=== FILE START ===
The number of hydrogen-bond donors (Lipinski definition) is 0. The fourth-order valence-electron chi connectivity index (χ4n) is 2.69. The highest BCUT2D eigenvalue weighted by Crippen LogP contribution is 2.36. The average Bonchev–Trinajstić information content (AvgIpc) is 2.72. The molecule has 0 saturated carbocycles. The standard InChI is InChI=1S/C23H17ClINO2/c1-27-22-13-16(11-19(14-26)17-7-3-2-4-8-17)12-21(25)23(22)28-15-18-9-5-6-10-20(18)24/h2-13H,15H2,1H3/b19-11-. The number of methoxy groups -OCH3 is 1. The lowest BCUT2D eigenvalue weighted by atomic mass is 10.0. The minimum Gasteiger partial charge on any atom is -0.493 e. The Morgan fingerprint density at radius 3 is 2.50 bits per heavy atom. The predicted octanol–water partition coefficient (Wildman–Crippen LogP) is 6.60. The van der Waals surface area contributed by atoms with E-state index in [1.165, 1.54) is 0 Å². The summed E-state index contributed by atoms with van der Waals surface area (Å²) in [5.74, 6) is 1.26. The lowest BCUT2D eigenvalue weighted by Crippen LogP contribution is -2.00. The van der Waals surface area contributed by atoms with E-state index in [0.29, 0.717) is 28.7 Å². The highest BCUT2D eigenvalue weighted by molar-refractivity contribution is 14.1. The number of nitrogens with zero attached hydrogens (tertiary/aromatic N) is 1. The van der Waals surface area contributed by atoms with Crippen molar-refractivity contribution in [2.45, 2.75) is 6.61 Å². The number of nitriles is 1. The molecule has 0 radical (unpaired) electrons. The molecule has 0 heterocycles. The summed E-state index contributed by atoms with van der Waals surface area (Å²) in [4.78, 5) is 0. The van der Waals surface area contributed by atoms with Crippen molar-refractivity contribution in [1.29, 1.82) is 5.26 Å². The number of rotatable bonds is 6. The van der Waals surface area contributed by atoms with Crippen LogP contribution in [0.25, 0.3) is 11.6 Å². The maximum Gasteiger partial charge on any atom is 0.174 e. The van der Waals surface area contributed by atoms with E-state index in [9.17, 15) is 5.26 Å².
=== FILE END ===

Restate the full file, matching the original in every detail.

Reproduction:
The number of hydrogen-bond donors (Lipinski definition) is 0. The fourth-order valence-electron chi connectivity index (χ4n) is 2.69. The highest BCUT2D eigenvalue weighted by Crippen LogP contribution is 2.36. The average Bonchev–Trinajstić information content (AvgIpc) is 2.72. The molecule has 0 saturated carbocycles. The standard InChI is InChI=1S/C23H17ClINO2/c1-27-22-13-16(11-19(14-26)17-7-3-2-4-8-17)12-21(25)23(22)28-15-18-9-5-6-10-20(18)24/h2-13H,15H2,1H3/b19-11-. The number of methoxy groups -OCH3 is 1. The lowest BCUT2D eigenvalue weighted by atomic mass is 10.0. The minimum Gasteiger partial charge on any atom is -0.493 e. The Morgan fingerprint density at radius 3 is 2.50 bits per heavy atom. The predicted octanol–water partition coefficient (Wildman–Crippen LogP) is 6.60. The van der Waals surface area contributed by atoms with E-state index in [1.165, 1.54) is 0 Å². The summed E-state index contributed by atoms with van der Waals surface area (Å²) in [5.74, 6) is 1.26. The lowest BCUT2D eigenvalue weighted by Crippen LogP contribution is -2.00. The van der Waals surface area contributed by atoms with E-state index in [0.29, 0.717) is 28.7 Å². The highest BCUT2D eigenvalue weighted by molar-refractivity contribution is 14.1. The number of nitrogens with zero attached hydrogens (tertiary/aromatic N) is 1. The van der Waals surface area contributed by atoms with Crippen molar-refractivity contribution in [2.45, 2.75) is 6.61 Å². The number of nitriles is 1. The molecule has 0 radical (unpaired) electrons. The molecule has 0 heterocycles. The summed E-state index contributed by atoms with van der Waals surface area (Å²) in [4.78, 5) is 0. The van der Waals surface area contributed by atoms with Crippen molar-refractivity contribution in [1.29, 1.82) is 5.26 Å². The number of rotatable bonds is 6. The van der Waals surface area contributed by atoms with Crippen LogP contribution in [0.25, 0.3) is 11.6 Å². The maximum Gasteiger partial charge on any atom is 0.174 e. The van der Waals surface area contributed by atoms with E-state index in [9.17, 15) is 5.26 Å².